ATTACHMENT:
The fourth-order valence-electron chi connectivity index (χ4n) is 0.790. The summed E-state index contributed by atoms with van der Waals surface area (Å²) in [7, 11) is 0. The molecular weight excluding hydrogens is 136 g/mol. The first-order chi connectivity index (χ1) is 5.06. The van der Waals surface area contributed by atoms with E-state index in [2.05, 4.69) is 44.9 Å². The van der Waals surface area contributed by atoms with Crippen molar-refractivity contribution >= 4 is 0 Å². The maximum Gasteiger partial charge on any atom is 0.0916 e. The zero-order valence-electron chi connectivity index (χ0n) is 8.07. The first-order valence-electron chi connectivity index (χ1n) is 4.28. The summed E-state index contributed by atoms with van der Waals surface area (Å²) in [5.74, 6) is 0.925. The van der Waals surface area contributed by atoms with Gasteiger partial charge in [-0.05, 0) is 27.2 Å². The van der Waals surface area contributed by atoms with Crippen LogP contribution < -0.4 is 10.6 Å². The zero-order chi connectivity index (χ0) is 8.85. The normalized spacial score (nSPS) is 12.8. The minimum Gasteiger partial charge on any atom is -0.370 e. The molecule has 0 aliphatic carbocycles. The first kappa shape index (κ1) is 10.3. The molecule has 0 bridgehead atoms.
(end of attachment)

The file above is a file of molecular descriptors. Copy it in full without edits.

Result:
The fourth-order valence-electron chi connectivity index (χ4n) is 0.790. The summed E-state index contributed by atoms with van der Waals surface area (Å²) in [7, 11) is 0. The molecular weight excluding hydrogens is 136 g/mol. The first-order chi connectivity index (χ1) is 5.06. The van der Waals surface area contributed by atoms with E-state index in [2.05, 4.69) is 44.9 Å². The van der Waals surface area contributed by atoms with Crippen molar-refractivity contribution >= 4 is 0 Å². The maximum Gasteiger partial charge on any atom is 0.0916 e. The zero-order valence-electron chi connectivity index (χ0n) is 8.07. The first-order valence-electron chi connectivity index (χ1n) is 4.28. The summed E-state index contributed by atoms with van der Waals surface area (Å²) in [5.74, 6) is 0.925. The van der Waals surface area contributed by atoms with Gasteiger partial charge in [-0.05, 0) is 27.2 Å². The van der Waals surface area contributed by atoms with Crippen LogP contribution < -0.4 is 10.6 Å². The zero-order chi connectivity index (χ0) is 8.85. The normalized spacial score (nSPS) is 12.8. The minimum Gasteiger partial charge on any atom is -0.370 e. The molecule has 0 aliphatic carbocycles. The first kappa shape index (κ1) is 10.3. The molecule has 0 bridgehead atoms.